Where Do The Best Coffee Beans In The World Come From? (Part 1)

by Bryan Albuquerque

Welcome to Coffee Culture Worldwide, the Indonesian edition.

In this article, you can discover the rich history of Indonesian coffee, take a glimpse of the Indonesian coffee production, experience each unique type of Indonesian coffee and perhaps encourage your taste buds to try a coffee made from poop. Yup, poop.

The History of Indonesian Coffee

Coffee was introduced to Indonesia in the 17th and 18th centuries by the Dutch during their colonial rule.

A shipment of arabica coffee seeds were sent to test the soils in 1969. However, due to flooding, the coffee plants did not mature. A second shipment of seedlings were sent in 1699. Plants started to flourish throughout the country and in 1711, the first export of coffee to Europe was made.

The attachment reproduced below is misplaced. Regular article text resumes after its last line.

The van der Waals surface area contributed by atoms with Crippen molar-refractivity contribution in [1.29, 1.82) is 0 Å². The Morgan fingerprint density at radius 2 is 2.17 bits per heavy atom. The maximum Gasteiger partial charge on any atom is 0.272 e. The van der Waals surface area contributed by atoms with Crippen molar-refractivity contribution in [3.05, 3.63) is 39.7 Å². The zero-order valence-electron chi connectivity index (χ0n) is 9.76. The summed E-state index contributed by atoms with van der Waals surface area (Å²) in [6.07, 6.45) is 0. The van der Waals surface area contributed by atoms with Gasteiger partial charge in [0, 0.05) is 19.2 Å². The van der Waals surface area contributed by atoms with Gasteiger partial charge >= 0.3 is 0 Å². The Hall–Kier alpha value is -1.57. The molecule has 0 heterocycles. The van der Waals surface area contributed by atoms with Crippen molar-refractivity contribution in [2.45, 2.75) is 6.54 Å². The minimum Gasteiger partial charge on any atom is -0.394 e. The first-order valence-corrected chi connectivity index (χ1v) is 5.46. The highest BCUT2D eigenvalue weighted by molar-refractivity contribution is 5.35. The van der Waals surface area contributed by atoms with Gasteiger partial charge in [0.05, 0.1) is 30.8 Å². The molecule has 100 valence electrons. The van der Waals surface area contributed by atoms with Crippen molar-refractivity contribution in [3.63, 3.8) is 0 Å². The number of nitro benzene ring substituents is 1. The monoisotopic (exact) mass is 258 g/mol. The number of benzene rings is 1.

Indonesia quickly became a dominant country exporting coffee worldwide. Up to this time, arabica coffee was predominantly shipped from Arabia and Ethiopia.

Fastforward to today, the coffee industry provides a fair share of Indonesia's economy. Most of the farms growing coffee are owned by small shareholders or individual farmers. Up to 90% of the coffee is organic.

The development of the Indonesian coffee industry has resulted in colorful coffee culture.

Indonesian Coffee Production

There are three distinct regions that produces Indonesian coffee. Each produce varying flavours of coffee bean due to the soil content, cultivation methods, and geographical locations.


Java is Indonesia's largest coffee producer. It is known to produce some top quality arabica beans. The beans coming from Java can be stored for two to three years which gives them a fuller, rich taste.


Coffee beans coming from Sulawesi takes on a traditional method of production. When these Indonesian coffee beans are harvested, they undergo the "dry method" of processing. The dry method involves putting the beans on a large tarp or concrete pad to be dried beneath the sun, often taking several weeks. The beans must be turned every two hours which is done be hand. This method produces a coffee that is full bodied, sweet and smooth.